Alumni Spotlight: Dr. Catherine Nowierski

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Trinity School of Medicine has always prided itself on the strength and ambition of its students. So many future physicians come our way looking for something new; whether that’s learning environment built on support and a strong relationship with the faculty, a curriculum with an emphasis on clinical skills and service to patients, or just a true opportunity to live up to their potential.

In this latest edition of our alumni spotlight, meet Dr. Catherine Nowierski, a Family Medicine Resident at Queen’s University in Kingston, ON, Canada.

What brought you into medicine?
There were numerous experiences that brought me into medicine including sports, research, and physician role models. However, volunteering at the child life center at the Children’s Hospital in London, ON during my undergraduate degree is what truly changed the direction of my studies from research into clinical medicine. This was the first time I had the opportunity to work with patients, hospital staff, and physicians firsthand. I really enjoyed being a part of the patient’s treatment circle, however, I wanted to make a bigger impression on the kids overall health and quality of life. That’s what brought me into medicine.

What’s your academic background?
I completed both a Bachelor’s and Master’s degree in Chemistry from Western University, London, ON. Following this I completed my medical degree at Trinity School of Medicine, then a Graduate diploma program in Medical Sciences from Queen’s University, Kingston.

What brought you to Trinity?
I defended my Master’s degree thesis in December and had to decide what my next steps would be. I knew that I wanted to pursue medicine and my choices were either waiting for the next academic year to apply for schools in Canada, or apply to Caribbean schools and start sooner. The choice wasn’t easy. My preference was to start sooner and work hard to make myself competitive for residency applications in the future.

What ultimately helped you make the decision?
The opportunity to begin clinical rotations at the hospital within the first few weeks of starting at Trinity is what ultimately helped me make my decision. This, coupled with the opportunity to travel and experience medicine in different hospitals and clinics in the Caribbean, USA, Canada, and Argentina sealed the deal for me. These experiences provided me with a global perspective of medicine which have made a positive impact on the way I practice medicine now.

St. Vincent is a big transition from Canada. How was it?
Fun! The key is to keep an open mind and keep up with things that you like to do. The best thing that I did was arrive with my volleyball, frisbee, and some equipment for Crossfit. When things seemed to get a little overwhelming I would do something active then refocus on what needed to be done. After the first semester was over I had more information on what I was unable to obtain on the island and while back at home on break I organized a shipment for myself with things that I would need for the rest of my time on St. Vincent. This made things much easier.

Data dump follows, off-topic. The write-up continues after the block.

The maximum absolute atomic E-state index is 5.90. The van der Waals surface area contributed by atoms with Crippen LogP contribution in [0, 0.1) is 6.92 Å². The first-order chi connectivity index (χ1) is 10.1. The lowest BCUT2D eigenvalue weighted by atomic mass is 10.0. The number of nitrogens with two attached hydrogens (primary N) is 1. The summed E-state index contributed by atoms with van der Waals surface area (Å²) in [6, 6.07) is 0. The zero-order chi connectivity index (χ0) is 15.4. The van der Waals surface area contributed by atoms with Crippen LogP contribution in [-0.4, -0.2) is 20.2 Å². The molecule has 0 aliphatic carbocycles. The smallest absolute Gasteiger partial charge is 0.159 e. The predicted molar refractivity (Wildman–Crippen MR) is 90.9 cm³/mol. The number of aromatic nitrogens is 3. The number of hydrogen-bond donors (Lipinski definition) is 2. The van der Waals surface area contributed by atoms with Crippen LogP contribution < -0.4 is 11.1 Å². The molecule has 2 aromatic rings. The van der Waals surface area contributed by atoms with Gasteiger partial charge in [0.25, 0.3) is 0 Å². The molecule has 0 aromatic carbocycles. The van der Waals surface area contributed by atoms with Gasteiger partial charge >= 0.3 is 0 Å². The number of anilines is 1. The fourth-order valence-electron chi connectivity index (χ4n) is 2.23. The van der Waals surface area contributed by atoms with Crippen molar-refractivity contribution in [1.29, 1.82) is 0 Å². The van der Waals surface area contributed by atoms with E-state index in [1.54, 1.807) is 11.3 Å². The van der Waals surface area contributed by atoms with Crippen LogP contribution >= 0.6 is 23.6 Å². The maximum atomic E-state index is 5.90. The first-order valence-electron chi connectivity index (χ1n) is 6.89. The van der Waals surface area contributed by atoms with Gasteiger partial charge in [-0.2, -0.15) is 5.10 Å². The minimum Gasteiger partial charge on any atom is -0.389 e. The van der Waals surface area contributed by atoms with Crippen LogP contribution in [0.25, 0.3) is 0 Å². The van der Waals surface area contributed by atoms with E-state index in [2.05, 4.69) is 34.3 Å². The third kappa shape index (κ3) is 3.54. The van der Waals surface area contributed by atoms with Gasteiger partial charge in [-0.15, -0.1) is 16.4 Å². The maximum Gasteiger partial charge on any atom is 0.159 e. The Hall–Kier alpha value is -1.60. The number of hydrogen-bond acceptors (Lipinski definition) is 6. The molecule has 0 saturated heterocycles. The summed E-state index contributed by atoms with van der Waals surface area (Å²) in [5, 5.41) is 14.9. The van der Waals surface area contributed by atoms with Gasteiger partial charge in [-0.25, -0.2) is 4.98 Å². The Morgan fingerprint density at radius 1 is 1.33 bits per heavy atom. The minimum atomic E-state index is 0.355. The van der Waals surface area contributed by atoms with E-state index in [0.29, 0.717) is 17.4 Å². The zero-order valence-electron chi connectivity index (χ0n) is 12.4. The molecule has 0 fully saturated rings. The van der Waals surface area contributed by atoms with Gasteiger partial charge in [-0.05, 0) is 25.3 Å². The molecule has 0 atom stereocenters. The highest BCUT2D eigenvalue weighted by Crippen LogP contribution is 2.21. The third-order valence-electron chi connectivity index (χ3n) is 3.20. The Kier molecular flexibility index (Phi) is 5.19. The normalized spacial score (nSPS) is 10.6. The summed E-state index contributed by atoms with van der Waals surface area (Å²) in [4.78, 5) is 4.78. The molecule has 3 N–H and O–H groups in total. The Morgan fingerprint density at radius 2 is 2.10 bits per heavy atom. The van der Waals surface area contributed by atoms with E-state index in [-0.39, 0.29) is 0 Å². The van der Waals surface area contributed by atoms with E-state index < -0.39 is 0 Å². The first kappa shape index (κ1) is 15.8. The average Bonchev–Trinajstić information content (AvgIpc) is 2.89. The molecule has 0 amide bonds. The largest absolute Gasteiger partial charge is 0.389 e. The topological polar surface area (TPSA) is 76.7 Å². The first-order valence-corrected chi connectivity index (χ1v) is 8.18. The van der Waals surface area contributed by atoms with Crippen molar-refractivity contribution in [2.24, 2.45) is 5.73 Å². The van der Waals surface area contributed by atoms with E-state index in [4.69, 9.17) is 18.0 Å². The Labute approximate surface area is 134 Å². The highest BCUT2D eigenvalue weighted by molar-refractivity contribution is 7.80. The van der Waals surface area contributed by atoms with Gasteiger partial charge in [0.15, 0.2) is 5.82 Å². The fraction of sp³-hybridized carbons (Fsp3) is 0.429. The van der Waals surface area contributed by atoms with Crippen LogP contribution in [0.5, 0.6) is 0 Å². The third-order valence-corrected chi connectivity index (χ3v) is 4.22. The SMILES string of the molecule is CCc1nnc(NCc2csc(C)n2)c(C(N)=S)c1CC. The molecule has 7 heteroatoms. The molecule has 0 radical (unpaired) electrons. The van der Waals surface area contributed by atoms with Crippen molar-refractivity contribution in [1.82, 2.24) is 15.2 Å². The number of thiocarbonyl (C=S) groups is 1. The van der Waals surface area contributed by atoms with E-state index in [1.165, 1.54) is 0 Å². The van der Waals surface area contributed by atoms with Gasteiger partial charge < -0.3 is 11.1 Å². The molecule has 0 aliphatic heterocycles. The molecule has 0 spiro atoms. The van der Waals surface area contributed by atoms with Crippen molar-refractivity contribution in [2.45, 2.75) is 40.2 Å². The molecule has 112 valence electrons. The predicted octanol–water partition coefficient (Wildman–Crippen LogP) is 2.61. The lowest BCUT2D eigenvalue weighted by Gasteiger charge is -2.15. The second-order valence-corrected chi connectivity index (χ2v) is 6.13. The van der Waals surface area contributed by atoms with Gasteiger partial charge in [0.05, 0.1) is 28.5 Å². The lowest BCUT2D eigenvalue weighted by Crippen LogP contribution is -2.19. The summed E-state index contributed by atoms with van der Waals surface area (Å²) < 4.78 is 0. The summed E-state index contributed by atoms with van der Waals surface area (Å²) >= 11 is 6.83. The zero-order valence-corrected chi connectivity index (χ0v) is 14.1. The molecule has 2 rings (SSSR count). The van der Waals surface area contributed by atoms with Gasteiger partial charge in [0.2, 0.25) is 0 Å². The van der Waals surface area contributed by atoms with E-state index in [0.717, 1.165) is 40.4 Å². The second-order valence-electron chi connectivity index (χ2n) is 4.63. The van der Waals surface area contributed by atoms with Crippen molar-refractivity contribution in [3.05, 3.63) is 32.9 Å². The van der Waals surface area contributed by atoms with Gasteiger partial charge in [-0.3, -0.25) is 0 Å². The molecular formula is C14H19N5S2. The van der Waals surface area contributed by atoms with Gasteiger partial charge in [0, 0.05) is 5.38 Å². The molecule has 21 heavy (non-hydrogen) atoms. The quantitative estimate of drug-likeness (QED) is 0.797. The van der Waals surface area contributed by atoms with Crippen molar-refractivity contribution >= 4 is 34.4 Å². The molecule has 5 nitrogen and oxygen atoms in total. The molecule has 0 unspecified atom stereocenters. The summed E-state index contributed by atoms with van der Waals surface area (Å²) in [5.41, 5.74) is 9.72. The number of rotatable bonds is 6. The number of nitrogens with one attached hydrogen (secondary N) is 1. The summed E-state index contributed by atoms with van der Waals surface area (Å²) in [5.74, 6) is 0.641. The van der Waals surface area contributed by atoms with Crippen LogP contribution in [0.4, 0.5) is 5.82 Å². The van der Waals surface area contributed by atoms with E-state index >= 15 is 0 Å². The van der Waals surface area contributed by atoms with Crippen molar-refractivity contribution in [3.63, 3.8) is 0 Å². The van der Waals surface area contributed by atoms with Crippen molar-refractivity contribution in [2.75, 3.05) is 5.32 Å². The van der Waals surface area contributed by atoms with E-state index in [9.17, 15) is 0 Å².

Any particular memories of your time at Trinity?

I have so many wonderful memories from my time at Trinity. They include meeting many amazing people, climbing the volcano, swimming in the salt ponds, hiking to see the St. Vincent parrots at dawn, sailing around the Grenadines, scuba diving, and deep-sea fishing. I will also never forget the amazing fruit (guava, mango, papaya, starfruit, etc) and seafood (lobsters and all types of fish) that I had the opportunity to enjoy on a daily basis. I loved going to the market to pick up fresh produce and fish. The one thing that I will never forget is the smell of ylang ylang from my backyard where I was living.

Where did you match?

Family Medicine at Queen’s University in Kingston, ON, Canada.

What drew you to your specialty?

Family Medicine was a specialty in which I could work with patients of all ages, have continuity of care, perform procedures in office, but most importantly balance my personal and professional life. With two children it was important for me to have flexibility and no call.

Are you working on any research projects?

Yes, I am conducting a systematic review on the extra-skeletal effects of Vitamin D.

Any specific advice for Canadians looking to head back home?

Be persistent. If you want to return to Canada for residency be realistic and open minded. IMG spots can be very limited, especially in certain specialties, so make sure you know where you want to end up, plan rotations there, meet people, make yourself seen, and don’t give up. If spots are limited in a specialty you are very passionate about, consider applying to the USA as well.

How is life as an IMG in Canada?

I don’t believe it is any different than being a Canadian graduate in Canada except for the PRP (pre-residency program) period at the beginning of residency. Ultimately, no one will know that you are an IMG unless you tell them.

Do you have any advice for current or future Trinity students?

Embrace all the experiences Trinity has to offer. Engage in the community, extracurriculars, and have fun. Remember to balance your personal and professional life. This will be more important and harder to obtain than learning and passing your board exams. Don’t give up!


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